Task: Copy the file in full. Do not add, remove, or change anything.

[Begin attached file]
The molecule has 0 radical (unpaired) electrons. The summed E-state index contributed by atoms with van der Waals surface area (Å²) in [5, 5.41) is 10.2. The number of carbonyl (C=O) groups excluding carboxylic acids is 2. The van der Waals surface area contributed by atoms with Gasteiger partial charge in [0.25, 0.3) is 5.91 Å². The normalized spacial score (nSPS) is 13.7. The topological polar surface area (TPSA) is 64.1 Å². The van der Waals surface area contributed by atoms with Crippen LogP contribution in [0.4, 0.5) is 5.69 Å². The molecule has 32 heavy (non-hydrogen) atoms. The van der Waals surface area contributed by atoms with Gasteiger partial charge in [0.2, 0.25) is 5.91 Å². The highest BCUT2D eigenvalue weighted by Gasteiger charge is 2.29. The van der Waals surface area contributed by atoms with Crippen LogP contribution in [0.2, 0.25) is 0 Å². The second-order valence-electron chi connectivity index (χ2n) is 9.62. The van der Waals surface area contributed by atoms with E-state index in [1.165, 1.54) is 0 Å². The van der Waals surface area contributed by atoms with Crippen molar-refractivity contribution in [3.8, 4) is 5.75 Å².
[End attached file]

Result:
The molecule has 0 radical (unpaired) electrons. The summed E-state index contributed by atoms with van der Waals surface area (Å²) in [5, 5.41) is 10.2. The number of carbonyl (C=O) groups excluding carboxylic acids is 2. The van der Waals surface area contributed by atoms with Gasteiger partial charge in [0.25, 0.3) is 5.91 Å². The normalized spacial score (nSPS) is 13.7. The topological polar surface area (TPSA) is 64.1 Å². The van der Waals surface area contributed by atoms with Crippen LogP contribution in [0.4, 0.5) is 5.69 Å². The molecule has 32 heavy (non-hydrogen) atoms. The van der Waals surface area contributed by atoms with Gasteiger partial charge in [0.2, 0.25) is 5.91 Å². The highest BCUT2D eigenvalue weighted by Gasteiger charge is 2.29. The van der Waals surface area contributed by atoms with Crippen LogP contribution in [0.2, 0.25) is 0 Å². The second-order valence-electron chi connectivity index (χ2n) is 9.62. The van der Waals surface area contributed by atoms with E-state index in [1.165, 1.54) is 0 Å². The van der Waals surface area contributed by atoms with Crippen molar-refractivity contribution in [3.8, 4) is 5.75 Å².